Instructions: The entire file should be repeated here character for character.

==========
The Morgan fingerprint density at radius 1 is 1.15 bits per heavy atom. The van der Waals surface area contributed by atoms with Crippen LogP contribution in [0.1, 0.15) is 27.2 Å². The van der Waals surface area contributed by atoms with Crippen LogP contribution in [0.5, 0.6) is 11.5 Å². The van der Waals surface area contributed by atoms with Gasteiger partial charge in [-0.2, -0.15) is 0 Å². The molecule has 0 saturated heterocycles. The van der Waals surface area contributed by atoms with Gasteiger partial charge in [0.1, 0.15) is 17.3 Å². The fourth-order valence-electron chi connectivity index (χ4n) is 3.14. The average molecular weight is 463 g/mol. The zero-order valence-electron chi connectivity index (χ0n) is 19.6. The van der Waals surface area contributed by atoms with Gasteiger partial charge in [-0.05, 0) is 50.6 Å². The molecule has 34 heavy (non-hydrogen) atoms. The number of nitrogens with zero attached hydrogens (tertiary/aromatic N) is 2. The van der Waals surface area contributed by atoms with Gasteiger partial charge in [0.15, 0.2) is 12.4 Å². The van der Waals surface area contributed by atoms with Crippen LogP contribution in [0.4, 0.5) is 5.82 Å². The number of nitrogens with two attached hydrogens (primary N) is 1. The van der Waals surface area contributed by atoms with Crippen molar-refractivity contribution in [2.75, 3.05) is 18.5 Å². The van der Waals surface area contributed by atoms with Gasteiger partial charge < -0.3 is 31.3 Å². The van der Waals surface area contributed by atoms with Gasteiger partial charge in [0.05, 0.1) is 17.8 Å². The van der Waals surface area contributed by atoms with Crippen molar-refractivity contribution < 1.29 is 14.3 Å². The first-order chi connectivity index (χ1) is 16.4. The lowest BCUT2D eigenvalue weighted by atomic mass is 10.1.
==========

The Morgan fingerprint density at radius 1 is 1.15 bits per heavy atom. The van der Waals surface area contributed by atoms with Crippen LogP contribution in [0.1, 0.15) is 27.2 Å². The van der Waals surface area contributed by atoms with Crippen LogP contribution in [0.5, 0.6) is 11.5 Å². The van der Waals surface area contributed by atoms with Gasteiger partial charge in [-0.2, -0.15) is 0 Å². The molecule has 0 saturated heterocycles. The van der Waals surface area contributed by atoms with Gasteiger partial charge in [0.1, 0.15) is 17.3 Å². The fourth-order valence-electron chi connectivity index (χ4n) is 3.14. The average molecular weight is 463 g/mol. The zero-order valence-electron chi connectivity index (χ0n) is 19.6. The van der Waals surface area contributed by atoms with Gasteiger partial charge in [-0.05, 0) is 50.6 Å². The molecule has 34 heavy (non-hydrogen) atoms. The number of nitrogens with zero attached hydrogens (tertiary/aromatic N) is 2. The van der Waals surface area contributed by atoms with Gasteiger partial charge in [0.15, 0.2) is 12.4 Å². The van der Waals surface area contributed by atoms with Crippen LogP contribution in [0.4, 0.5) is 5.82 Å². The number of nitrogens with two attached hydrogens (primary N) is 1. The van der Waals surface area contributed by atoms with Crippen molar-refractivity contribution in [2.75, 3.05) is 18.5 Å². The van der Waals surface area contributed by atoms with Gasteiger partial charge < -0.3 is 31.3 Å². The van der Waals surface area contributed by atoms with Gasteiger partial charge in [0.05, 0.1) is 17.8 Å². The van der Waals surface area contributed by atoms with Crippen molar-refractivity contribution < 1.29 is 14.3 Å². The first-order chi connectivity index (χ1) is 16.4. The lowest BCUT2D eigenvalue weighted by atomic mass is 10.1.